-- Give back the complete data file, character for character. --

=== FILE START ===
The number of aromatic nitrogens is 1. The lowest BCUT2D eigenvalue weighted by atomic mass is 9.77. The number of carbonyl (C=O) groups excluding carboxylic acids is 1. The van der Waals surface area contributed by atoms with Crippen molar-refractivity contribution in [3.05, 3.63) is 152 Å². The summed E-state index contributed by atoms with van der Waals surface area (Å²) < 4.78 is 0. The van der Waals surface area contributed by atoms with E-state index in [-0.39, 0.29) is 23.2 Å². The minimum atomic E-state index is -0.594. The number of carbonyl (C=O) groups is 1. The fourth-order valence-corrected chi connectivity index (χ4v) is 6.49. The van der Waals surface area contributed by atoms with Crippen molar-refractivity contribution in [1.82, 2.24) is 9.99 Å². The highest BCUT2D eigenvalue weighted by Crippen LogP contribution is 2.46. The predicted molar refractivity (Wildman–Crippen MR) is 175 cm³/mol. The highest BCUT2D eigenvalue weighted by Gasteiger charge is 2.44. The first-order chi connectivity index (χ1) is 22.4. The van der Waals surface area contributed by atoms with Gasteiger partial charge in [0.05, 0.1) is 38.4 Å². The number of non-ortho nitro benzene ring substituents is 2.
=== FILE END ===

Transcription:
The number of aromatic nitrogens is 1. The lowest BCUT2D eigenvalue weighted by atomic mass is 9.77. The number of carbonyl (C=O) groups excluding carboxylic acids is 1. The van der Waals surface area contributed by atoms with Crippen molar-refractivity contribution in [3.05, 3.63) is 152 Å². The summed E-state index contributed by atoms with van der Waals surface area (Å²) < 4.78 is 0. The van der Waals surface area contributed by atoms with E-state index in [-0.39, 0.29) is 23.2 Å². The minimum atomic E-state index is -0.594. The number of carbonyl (C=O) groups is 1. The fourth-order valence-corrected chi connectivity index (χ4v) is 6.49. The van der Waals surface area contributed by atoms with Crippen molar-refractivity contribution in [1.82, 2.24) is 9.99 Å². The highest BCUT2D eigenvalue weighted by Crippen LogP contribution is 2.46. The predicted molar refractivity (Wildman–Crippen MR) is 175 cm³/mol. The highest BCUT2D eigenvalue weighted by Gasteiger charge is 2.44. The first-order chi connectivity index (χ1) is 22.4. The van der Waals surface area contributed by atoms with Gasteiger partial charge in [0.05, 0.1) is 38.4 Å². The number of non-ortho nitro benzene ring substituents is 2.